Old Bats and New Diseases Most people don’t like bats.

Even if they’ve never seen one. Ancient myths, horror movies and the very idea of furry-faced creatures with teeth gliding silently through the night are enough to make people happy never to see one. Despite the bad press, bats play an important role in controlling insects and agricultural pests, and pollinating many tropical plants. Unfortunately, these pro-bat facts are overshadowed by the bat’s growing reputation as a source of new and deadly viruses. Even before the 2002 SARS outbreak ended, scientists started looking for the source of that mysterious respiratory virus. The first suspect was the civet cat, but it proved to be little more than a transient carrier of the virus. The real source turned out to be horseshoe bats. In parts of China, both civet cats and horseshoe bats are menu items so it is likely the SARS virus jumped from bats to people and bats to cats in the crowded live animal markets that pass for grocery stores in Asia. Finding the SARS virus in bats was not a complete surprise. Earlier work in Australia and Southeast Asia uncovered two previously unknown viruses that were traced back to fruit bats. In Queensland, Australia a mysterious virus called Hendra killed 16 horses and infected three people during 1994-1995. Two of them died. The three were infected—not directly by bats—but after handling fluids from infected horses. Hendra virus causes respiratory illnesses with severe flu-like symptoms. The virus is still around; it killed another Australian horse in June of this year. A related virus called Nipah is also transmitted by bats. This particular virus was discovered after a 1999 outbreak in Malaysia that killed about a hundred people. The Nipah


virus was transmitted to humans after close contact with infected pigs. In humans, the virus causes encephalitis (inflammation of the brain), which can lead to comas, seizures, and respiratory failure. Outbreaks of Nipah virus in Bangladesh during the last two years have been especially worrisome because of the high death rate (92%) and evidence suggesting direct bat-to-human and human-to-human transmission of Nipah virus. Bats also may be the natural reservoir of the infamous Ebola virus. After Ebola outbreaks in West Africa killed large numbers of people, gorillas and chimps during 2001-2003, scientists started another search for the host of this deadly virus. Antibodies to Ebola virus and some Ebola gene sequences were found in bats. These findings suggest that certain types of African bats are the natural home of this deadly virus. Even without these exotic new viruses, bats still present a threat to people because of an old, familiar virus: rabies. Last fall in Brazil, rabies-infected vampire bats caused an epidemic— not to mention widespread panic—after biting thirteen hundred people and killing twenty-three of them. Most of the deaths were among children. Despite the Dracula image, vampire bats don’t leave two neat punctures on peoples’ jugular veins. The bite is inconsequential and often goes unnoticed. That’s bad news when the bite is from a rabid bat. Unless treatment is started immediately rabies is fatal. Maryland doesn’t have any vampire or horseshoe bats, and I haven’t noticed any fruit bats dangling from the trees in my backyard. Still, we do have other types of bats and they do carry rabies. Their droppings also may be a source of rabies and other pathogens, including a fungus that causes a respiratory infection called histoplasmosis. Bat droppings, and concerns about histoplasmosis, forced the closing of a barn dance in Williamsport, Maryland last August.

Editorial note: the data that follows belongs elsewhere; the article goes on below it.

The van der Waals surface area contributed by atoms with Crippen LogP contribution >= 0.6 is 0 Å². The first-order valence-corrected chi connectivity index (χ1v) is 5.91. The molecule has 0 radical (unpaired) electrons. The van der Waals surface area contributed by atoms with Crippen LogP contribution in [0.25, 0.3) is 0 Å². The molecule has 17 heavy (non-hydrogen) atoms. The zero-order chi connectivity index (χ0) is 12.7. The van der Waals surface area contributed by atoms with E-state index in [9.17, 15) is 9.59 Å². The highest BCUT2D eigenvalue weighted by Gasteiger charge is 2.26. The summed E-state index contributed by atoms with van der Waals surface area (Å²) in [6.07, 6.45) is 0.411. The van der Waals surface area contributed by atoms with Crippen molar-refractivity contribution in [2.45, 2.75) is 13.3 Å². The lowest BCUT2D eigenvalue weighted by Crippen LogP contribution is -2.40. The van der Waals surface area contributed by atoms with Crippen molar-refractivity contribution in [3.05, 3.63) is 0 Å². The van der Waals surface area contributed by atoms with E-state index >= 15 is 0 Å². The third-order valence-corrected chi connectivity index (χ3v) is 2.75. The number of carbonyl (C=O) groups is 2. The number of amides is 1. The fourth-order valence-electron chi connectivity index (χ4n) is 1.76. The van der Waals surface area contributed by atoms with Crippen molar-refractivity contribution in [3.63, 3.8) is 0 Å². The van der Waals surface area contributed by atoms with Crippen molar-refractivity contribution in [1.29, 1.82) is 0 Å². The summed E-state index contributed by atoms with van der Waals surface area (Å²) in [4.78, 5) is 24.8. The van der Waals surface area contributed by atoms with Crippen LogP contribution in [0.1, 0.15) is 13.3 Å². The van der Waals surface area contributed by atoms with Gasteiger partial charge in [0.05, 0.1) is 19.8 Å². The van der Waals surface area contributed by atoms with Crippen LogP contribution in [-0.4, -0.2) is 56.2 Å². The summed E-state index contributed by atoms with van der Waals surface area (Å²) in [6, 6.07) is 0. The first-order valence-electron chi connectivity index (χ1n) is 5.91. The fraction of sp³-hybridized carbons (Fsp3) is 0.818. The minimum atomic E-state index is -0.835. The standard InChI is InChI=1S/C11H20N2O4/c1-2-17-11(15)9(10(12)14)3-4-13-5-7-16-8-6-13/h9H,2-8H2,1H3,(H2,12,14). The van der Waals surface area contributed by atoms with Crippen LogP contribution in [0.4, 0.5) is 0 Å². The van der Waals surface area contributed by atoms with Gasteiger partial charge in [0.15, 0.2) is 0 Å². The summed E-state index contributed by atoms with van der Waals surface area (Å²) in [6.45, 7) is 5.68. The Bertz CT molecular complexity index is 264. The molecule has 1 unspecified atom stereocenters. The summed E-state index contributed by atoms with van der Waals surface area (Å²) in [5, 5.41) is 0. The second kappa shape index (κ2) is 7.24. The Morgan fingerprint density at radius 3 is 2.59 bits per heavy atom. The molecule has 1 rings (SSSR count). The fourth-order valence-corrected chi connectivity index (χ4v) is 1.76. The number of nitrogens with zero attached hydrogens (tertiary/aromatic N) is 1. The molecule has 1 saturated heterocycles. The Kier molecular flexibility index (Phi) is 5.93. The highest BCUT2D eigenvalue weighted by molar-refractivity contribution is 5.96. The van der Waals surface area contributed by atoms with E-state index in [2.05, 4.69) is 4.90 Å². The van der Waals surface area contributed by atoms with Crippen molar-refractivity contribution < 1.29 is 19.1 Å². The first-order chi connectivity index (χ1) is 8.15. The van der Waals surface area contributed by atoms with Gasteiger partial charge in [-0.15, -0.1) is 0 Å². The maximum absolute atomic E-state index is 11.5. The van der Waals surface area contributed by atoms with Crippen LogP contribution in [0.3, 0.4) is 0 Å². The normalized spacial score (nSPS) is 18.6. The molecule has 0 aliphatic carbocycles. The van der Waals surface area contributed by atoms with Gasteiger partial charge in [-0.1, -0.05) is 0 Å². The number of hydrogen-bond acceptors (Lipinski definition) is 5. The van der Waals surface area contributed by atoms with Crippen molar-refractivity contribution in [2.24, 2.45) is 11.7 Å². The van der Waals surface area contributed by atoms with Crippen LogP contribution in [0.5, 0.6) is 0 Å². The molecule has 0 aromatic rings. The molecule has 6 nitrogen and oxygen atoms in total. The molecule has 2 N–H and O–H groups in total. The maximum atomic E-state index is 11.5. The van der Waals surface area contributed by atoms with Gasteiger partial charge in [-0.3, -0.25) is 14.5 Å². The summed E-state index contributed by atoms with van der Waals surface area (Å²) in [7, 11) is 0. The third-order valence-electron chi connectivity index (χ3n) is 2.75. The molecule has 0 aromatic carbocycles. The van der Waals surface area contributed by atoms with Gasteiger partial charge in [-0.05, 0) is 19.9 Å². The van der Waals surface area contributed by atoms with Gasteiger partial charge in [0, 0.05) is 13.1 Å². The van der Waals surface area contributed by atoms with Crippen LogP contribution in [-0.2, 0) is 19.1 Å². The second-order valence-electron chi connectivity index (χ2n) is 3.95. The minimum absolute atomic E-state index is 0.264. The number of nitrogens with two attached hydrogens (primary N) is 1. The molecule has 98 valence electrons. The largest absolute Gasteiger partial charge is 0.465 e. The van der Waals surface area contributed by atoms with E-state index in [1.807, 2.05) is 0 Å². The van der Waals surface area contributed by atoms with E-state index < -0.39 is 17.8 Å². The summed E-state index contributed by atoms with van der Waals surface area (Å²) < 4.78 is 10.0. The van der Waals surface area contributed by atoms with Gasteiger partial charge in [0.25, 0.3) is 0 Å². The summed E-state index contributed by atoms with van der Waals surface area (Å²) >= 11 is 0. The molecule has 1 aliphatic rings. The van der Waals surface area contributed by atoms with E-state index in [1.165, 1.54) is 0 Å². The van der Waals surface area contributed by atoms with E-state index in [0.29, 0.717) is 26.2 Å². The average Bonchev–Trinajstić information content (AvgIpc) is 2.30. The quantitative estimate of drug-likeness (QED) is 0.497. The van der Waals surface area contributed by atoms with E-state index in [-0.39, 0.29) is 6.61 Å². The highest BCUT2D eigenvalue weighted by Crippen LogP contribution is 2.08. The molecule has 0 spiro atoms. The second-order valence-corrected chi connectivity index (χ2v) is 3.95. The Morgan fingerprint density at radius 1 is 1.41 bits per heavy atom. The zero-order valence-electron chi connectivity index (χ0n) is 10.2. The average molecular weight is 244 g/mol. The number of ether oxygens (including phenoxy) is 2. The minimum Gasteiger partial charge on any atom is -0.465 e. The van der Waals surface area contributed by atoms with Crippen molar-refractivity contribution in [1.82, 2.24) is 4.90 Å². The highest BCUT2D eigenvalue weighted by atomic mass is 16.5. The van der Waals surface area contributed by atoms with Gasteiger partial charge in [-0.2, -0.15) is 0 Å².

But bats are not entirely to blame for killing horses and canceling barn dances. We share some of the blame by creating conditions that help pathogens hop from bats to other species. In the U.S., for example, more effort should be made to bat-proof our homes. In developing countries where more people are moving into areas traditionally inhabited by bats, efforts have to be made to educate people about handling bats or collecting foods previously handled by bats. The deadly Nipah virus outbreaks in Bangladesh may have been fueled by young boys collecting fruit—including fruit partially chewed by bats—to pulp into fruit drinks for sale in area villages. According to Andrew Dobson writing in Science magazine last fall, “the Nipah outbreaks there often follow the trails of these bicycle-born salesmen.” There are about a 1,000 species of bats. Despite their numbers and diversity, surprisingly little is known about how they resist viruses that are so deadly to other mammals. No doubt, as we learn more about these winged creatures of the night we also will discover many more scary viruses.